Palmer Memorial Episcopal Church


Our Stories

Palmer Place Series: Chapter 6

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The Palmer Place Apartment Ministry epitomizes the concept of a community that exists for purely compassionate reasons but necessarily encompasses all the skills and structures of a complex business organization.

Call it a property management company, a well-oiled business, an efficient financial machine, all accurate descriptions. But in reality, Palmer Place exists purely to ease the dire circumstances in which people find themselves when their lives are thrown into upheaval by a serious medical diagnosis. And it is able to operate only because of a group of people with well-honed business skills who put them to use for purely compassionate reasons.

The business of Palmer Place Ministry is renting six fully furnished apartments at an affordable rate. It brings in the money with rent collection, security deposits, donations, and in rare instances, grants. It spends the money on apartment leases, utilities, water and sewer and maintenance, cable TV and internet; it reconciles the revenue and expenses by apartment, reporting monthly and year-to-date on a working spreadsheet.

But the ministry’s compassion for the circumstances endured by the people renting the apartments adds another layer to the business of renting an apartment, with the ministry’s pastoral spirit governing spending decisions that likely would not otherwise be addressed: the extra soft fabric in the sheets on the beds, the cheerfully colored towels like those you would have at home, the cozy recliners and the sofa that converts to a bed for a loved one spending the night. Everything you need – a washer and dryer, dishes, silverware and appliances, are supplied so that guests can concentrate on their medical treatment and get the rest they need.

“Anything,” says Ministry Leader Sandra Begalke, “that makes them feel cared about.”

Recently the apartment complex discovered the deep passion and commitment of Palmer Place when it announced it was hiking rents by 10 percent. Sandra and Norma Beazley, who oversee the ministry’s finances, were on-site in a flash with a firm and swift response – Palmer Place is a pastoral ministry that does not make a profit, they said, and the rate hike would wreck the budget. As Sandra and Norma charged on through the negotiations, using every technique available – complaints about the condition of one of the apartments, the dire pastoral needs that would go unfilled without them – management relented and dropped the rent increase to 2 percent.

In all, 16 members of Palmer Church work in the Palmer Place Ministry. The rents are collected by Frances Vonk who is assisted by Norma. Guests may stay between two weeks and three months, in some cases longer with confirmation from their doctor that they need continued treatment.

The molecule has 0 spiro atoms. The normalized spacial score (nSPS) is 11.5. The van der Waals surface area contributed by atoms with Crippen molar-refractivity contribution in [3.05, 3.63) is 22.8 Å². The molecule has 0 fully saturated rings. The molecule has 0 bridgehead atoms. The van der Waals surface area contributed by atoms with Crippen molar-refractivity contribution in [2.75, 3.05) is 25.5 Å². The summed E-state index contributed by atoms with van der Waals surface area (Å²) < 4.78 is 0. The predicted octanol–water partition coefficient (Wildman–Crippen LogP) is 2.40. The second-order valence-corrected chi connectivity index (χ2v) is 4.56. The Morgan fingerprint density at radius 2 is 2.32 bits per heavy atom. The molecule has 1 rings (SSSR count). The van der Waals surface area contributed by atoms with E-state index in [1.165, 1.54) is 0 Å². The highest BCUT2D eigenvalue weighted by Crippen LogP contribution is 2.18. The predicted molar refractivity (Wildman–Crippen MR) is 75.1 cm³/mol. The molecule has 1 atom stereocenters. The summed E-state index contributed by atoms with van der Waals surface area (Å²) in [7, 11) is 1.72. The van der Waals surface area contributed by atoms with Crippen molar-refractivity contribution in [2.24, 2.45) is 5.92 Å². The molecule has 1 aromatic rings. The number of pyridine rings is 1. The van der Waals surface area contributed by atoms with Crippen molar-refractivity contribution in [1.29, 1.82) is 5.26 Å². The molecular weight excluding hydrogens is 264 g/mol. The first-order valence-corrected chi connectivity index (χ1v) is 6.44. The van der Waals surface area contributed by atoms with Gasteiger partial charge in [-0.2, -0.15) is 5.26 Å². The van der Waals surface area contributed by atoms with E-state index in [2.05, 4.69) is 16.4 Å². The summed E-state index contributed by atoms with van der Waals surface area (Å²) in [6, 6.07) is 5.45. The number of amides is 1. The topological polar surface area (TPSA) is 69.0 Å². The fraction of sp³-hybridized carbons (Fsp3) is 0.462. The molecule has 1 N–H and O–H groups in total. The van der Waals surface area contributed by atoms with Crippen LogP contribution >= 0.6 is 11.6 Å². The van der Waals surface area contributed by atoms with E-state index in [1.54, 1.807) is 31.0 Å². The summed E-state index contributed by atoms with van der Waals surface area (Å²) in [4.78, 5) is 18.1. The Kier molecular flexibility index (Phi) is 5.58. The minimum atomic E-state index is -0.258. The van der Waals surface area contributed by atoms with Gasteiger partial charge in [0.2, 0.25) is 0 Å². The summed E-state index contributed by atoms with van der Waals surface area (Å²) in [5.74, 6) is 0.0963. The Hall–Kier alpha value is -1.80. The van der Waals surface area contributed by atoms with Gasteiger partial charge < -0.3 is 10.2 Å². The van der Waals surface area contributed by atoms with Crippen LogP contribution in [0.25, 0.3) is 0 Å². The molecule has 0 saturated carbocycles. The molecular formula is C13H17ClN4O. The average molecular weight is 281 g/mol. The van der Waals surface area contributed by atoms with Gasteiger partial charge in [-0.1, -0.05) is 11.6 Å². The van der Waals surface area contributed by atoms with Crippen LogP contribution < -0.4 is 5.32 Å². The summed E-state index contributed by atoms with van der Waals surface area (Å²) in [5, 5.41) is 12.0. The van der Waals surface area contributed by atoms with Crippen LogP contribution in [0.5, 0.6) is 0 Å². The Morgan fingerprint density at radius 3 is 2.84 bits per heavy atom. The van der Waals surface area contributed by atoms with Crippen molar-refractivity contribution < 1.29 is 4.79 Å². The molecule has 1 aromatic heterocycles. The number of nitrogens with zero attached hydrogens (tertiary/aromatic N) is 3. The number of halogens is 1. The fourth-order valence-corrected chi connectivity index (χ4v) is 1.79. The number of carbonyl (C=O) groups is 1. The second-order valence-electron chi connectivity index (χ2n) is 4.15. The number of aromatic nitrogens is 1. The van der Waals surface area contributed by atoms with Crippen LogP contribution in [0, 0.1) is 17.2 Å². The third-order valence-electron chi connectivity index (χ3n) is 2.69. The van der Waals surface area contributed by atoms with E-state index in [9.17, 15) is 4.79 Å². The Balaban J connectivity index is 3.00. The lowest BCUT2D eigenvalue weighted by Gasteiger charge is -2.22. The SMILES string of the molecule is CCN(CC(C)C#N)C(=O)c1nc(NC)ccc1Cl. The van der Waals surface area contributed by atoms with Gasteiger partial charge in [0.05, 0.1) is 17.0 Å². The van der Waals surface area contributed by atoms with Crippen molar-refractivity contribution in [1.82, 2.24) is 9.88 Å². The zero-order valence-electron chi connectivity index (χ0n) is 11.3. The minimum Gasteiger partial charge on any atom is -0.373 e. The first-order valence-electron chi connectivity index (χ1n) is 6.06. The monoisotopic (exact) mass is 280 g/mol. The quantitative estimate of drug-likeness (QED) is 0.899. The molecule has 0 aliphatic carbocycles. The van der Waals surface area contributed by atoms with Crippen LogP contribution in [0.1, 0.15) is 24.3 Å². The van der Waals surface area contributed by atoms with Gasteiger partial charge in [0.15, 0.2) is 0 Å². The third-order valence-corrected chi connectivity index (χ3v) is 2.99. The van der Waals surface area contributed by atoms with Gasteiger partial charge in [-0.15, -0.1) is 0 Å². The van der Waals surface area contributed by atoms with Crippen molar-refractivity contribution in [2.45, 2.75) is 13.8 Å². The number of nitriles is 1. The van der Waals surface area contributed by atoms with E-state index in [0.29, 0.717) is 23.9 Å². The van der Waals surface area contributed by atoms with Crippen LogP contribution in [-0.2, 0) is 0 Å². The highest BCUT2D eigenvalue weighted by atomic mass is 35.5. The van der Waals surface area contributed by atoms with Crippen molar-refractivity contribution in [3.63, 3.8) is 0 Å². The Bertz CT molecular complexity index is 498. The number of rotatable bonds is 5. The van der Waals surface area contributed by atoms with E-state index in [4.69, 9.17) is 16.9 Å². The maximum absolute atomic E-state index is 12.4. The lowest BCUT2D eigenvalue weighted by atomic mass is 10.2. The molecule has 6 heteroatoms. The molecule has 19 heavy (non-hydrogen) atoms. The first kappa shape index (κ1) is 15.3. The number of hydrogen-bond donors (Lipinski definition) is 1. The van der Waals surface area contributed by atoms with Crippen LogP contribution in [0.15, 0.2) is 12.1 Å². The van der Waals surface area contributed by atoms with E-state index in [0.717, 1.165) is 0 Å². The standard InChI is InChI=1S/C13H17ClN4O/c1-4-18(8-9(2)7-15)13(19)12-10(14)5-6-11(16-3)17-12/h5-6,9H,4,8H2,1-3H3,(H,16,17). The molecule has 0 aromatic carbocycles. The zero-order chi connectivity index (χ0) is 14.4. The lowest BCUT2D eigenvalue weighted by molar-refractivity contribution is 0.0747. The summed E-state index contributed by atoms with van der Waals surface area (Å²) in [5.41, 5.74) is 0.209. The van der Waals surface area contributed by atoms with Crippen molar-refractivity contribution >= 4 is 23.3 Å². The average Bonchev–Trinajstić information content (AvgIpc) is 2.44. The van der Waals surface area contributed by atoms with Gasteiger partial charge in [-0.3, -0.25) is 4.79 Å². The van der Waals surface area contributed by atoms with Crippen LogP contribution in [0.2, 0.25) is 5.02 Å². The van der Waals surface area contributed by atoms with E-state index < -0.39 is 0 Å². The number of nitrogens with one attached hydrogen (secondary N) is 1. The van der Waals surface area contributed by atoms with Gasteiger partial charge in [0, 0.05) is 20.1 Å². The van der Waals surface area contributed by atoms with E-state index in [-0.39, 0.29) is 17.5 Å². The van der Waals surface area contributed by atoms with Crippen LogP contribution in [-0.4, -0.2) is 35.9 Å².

And as with other aspects of the ministry, the rent collection is not just about the rent. Frances and Norma set aside extra time for each of their rent collections so that they are available to visit with guests who need the comfort of company. They are equally comfortable with guests who want to be alone. One guest, who has since passed away, once told Norma, “I feel terrible. Here’s the check. I’ll get the receipt next week.” It was confirmation that their relationship was based on honesty and trust, and that the ministry’s first priority was always about what the guest needed in that moment.

The rent money, which is collected every week, goes to the church operating fund and is journaled by Palmer’s Financial Officer Jessica Evans to the Palmer Place ministry. Jessica also pays the ministry’s bills, which include rent, utilities, water and sewer, internet and cable and cleaning.

“It’s a well-oiled machine,” said Sandra, who in recent days had turned around an apartment in 24 hours for a new guest. Les Douthwaite, who volunteers on the maintenance team, was in the apartment at 7:30 AM hanging clean drapes. “Everyone just steps up” said Sandra. “I feel very blessed and honored to lead the ministry but more blessed and honored by the volunteers themselves. Everybody , when needed, is just there.”

Both Norma and Sandra, and all the ministry members for that matter, said they feel blessed to know the patients and family members they serve in the Palmer Place Ministry. “When you’re dealing with people at the absolutely worst point in their lives it’s so reassuring to know I’ve made their day a little bit better,” said Norma.

“We always tell them we’ve been blessed,” said Sandra. “We learn so much from them.”